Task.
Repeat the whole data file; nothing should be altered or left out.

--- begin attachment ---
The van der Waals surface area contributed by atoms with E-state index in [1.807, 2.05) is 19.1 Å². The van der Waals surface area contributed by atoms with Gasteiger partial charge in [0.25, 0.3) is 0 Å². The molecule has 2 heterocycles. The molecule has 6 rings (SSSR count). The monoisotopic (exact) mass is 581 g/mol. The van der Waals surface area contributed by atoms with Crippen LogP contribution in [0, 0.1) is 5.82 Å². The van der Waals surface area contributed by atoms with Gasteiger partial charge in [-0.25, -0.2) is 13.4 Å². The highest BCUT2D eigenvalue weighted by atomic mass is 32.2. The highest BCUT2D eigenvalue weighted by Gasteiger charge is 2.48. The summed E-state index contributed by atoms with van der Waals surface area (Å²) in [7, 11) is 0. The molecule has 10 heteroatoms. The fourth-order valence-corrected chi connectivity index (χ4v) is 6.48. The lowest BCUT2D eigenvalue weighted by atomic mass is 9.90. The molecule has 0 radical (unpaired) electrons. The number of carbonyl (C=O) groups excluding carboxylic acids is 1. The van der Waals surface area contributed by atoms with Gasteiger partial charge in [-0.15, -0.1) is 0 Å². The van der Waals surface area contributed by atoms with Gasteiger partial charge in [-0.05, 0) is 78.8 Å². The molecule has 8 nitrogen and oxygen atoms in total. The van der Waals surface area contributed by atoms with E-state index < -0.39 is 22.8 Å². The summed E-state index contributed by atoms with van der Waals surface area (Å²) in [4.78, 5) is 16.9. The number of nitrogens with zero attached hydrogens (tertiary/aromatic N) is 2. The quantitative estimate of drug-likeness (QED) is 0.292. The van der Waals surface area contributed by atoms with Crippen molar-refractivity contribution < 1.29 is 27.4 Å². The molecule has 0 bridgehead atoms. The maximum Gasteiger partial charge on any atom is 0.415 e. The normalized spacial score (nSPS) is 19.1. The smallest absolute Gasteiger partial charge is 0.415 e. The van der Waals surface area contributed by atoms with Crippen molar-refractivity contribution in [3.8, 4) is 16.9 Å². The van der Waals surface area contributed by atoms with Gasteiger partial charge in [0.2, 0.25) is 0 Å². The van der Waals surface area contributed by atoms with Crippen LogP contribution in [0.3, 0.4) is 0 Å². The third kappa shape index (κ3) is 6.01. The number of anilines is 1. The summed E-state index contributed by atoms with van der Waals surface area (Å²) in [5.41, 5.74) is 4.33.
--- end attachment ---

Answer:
The van der Waals surface area contributed by atoms with E-state index in [1.807, 2.05) is 19.1 Å². The van der Waals surface area contributed by atoms with Gasteiger partial charge in [0.25, 0.3) is 0 Å². The molecule has 2 heterocycles. The molecule has 6 rings (SSSR count). The monoisotopic (exact) mass is 581 g/mol. The van der Waals surface area contributed by atoms with Crippen LogP contribution in [0, 0.1) is 5.82 Å². The van der Waals surface area contributed by atoms with Gasteiger partial charge in [-0.25, -0.2) is 13.4 Å². The highest BCUT2D eigenvalue weighted by atomic mass is 32.2. The highest BCUT2D eigenvalue weighted by Gasteiger charge is 2.48. The summed E-state index contributed by atoms with van der Waals surface area (Å²) in [7, 11) is 0. The molecule has 10 heteroatoms. The fourth-order valence-corrected chi connectivity index (χ4v) is 6.48. The lowest BCUT2D eigenvalue weighted by atomic mass is 9.90. The molecule has 0 radical (unpaired) electrons. The number of carbonyl (C=O) groups excluding carboxylic acids is 1. The van der Waals surface area contributed by atoms with Gasteiger partial charge in [-0.15, -0.1) is 0 Å². The van der Waals surface area contributed by atoms with Gasteiger partial charge in [-0.05, 0) is 78.8 Å². The molecule has 8 nitrogen and oxygen atoms in total. The van der Waals surface area contributed by atoms with E-state index < -0.39 is 22.8 Å². The summed E-state index contributed by atoms with van der Waals surface area (Å²) in [4.78, 5) is 16.9. The number of nitrogens with zero attached hydrogens (tertiary/aromatic N) is 2. The quantitative estimate of drug-likeness (QED) is 0.292. The van der Waals surface area contributed by atoms with Crippen molar-refractivity contribution < 1.29 is 27.4 Å². The molecule has 0 bridgehead atoms. The maximum Gasteiger partial charge on any atom is 0.415 e. The normalized spacial score (nSPS) is 19.1. The smallest absolute Gasteiger partial charge is 0.415 e. The van der Waals surface area contributed by atoms with Crippen molar-refractivity contribution in [3.8, 4) is 16.9 Å². The van der Waals surface area contributed by atoms with Gasteiger partial charge in [0.2, 0.25) is 0 Å². The van der Waals surface area contributed by atoms with Crippen LogP contribution in [0.3, 0.4) is 0 Å². The third kappa shape index (κ3) is 6.01. The number of anilines is 1. The summed E-state index contributed by atoms with van der Waals surface area (Å²) in [5.41, 5.74) is 4.33.